I was born in Canada of Ukrainian ancestry and became a naturalized US citizen after September 11th.  I grew up in a multicultural enclave in Winnipeg, Manitoba, a prairie city where learning was intensely respected by our immigrant communities. I knew from an early age that I wanted to experience the world as widely as possible. I moved to California in 1979 and spent 15 exciting years working in Silicon Valley during times of great optimism and growth in the computer industry. I have learned to love all of California with its diverse geography and people. I was able to enjoy living in Aptos, hearing the surf during winter nights, then appreciated the delights of Paso Robles wine country before moving to Exeter in 2003. 
How long have you been writing?
 I have been writing since primary school when I won a contest with a knock-off Nancy Drew mystery. I began keeping a journal in high school, a practice that persists until today. I have boxes of journals in the garage, and hope to live long enough to refine that raw material. My writing practice continues to be sporadic for my outer life has always been complex and many-faceted. I love writing getaways when I can be far from phones, people, and the Internet.
How did your upbringing color your writing?
My father loved poetry and committed hundreds of Ukrainian poems to memory. He would often recite to me. Later, I was coached to recite poetry as a performance art. I learned to respect the inner meaning of words, and project my voice to the back rows of the balcony. Wonderful English teachers in high school shared their love literature. Hearing the rhythms of language has always moved me. My mother and older sister both loved reading.
I love your poems. Where do you get your ideas?
Most poems come to me as an image or phrase from every day experience. I might glimpse a scene while driving, or be surprised by a phrase in an interaction with another person. If I can follow and explore the thread of the beginning, a poem will gradually take shape. Although the meter matters, I have also come to appreciate how a poem looks on the printed page.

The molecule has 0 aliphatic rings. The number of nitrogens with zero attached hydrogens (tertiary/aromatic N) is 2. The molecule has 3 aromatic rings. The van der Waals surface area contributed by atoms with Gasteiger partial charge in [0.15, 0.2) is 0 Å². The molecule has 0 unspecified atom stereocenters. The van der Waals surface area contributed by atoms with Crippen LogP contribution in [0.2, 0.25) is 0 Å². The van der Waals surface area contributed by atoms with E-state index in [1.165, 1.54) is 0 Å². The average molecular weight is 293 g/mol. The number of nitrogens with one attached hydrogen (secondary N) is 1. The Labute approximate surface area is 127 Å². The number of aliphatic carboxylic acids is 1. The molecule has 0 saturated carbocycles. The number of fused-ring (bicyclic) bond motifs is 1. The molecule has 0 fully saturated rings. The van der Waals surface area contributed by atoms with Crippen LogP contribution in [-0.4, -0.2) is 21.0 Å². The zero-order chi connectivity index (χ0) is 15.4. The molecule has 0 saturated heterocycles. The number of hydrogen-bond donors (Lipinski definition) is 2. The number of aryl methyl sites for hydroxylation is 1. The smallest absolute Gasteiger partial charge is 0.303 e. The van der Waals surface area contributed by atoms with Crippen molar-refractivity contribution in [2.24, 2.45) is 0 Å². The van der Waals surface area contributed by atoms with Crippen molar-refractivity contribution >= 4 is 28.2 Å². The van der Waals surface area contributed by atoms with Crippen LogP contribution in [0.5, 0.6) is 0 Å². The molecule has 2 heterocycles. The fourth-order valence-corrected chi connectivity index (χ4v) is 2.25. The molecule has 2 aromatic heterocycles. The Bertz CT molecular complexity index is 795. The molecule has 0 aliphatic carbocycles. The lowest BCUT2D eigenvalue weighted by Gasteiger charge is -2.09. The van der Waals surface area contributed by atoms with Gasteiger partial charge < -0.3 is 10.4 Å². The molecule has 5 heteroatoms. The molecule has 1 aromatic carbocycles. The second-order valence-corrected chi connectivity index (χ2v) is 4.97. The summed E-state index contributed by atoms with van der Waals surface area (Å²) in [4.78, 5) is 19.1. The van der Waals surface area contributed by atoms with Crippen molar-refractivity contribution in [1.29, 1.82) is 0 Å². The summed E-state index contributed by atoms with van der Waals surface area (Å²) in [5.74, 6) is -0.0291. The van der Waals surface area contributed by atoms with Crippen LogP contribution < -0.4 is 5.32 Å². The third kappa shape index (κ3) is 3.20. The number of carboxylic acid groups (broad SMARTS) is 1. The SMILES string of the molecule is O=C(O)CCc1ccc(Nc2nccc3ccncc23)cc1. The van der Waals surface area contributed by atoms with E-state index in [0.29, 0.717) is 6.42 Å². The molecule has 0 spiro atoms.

What books and authors influenced you?
It would be difficult to narrow my influences, for I have read voraciously all my life. I loved the Beat poets – especially Lawrence Ferlinghetti and Gary Snyder. I once had the good fortune to be able to be in a small group class with Alan Ginsberg. He emphasized the importance of randomness in poetic language. In a more traditional style, I still believe in Wordsworth’s assumptions about poetry. When you experience a place or an event, and recall it later, it then comes from a deep inner well where it has been stored. That “recollection in tranquility” filters out what is not essential. What is remembered is enhanced and sometimes more clear than what was grasped in the original moment.
Although I have focused on poetry in this interview, I also have been a great fan of creative nonfiction, especially literary travel and memoir. I love the works of Paul Theroux, Pico Iyer and Bruce Chatwin. All have the ability to tease out what’s universal and what’s unique about each place they experience. I appreciate how their perspectives simultaneously express the personal, the social and the historical.
What is your latest project?
I have been working on a memoir of a trip I took to Europe and the Middle East in 1967. It is a coming of age story and a snapshot of a historical turning point for my generation. I hope to complete it soon.

Sunday, December 4, 2011

Winnie Furrer, Author, Historian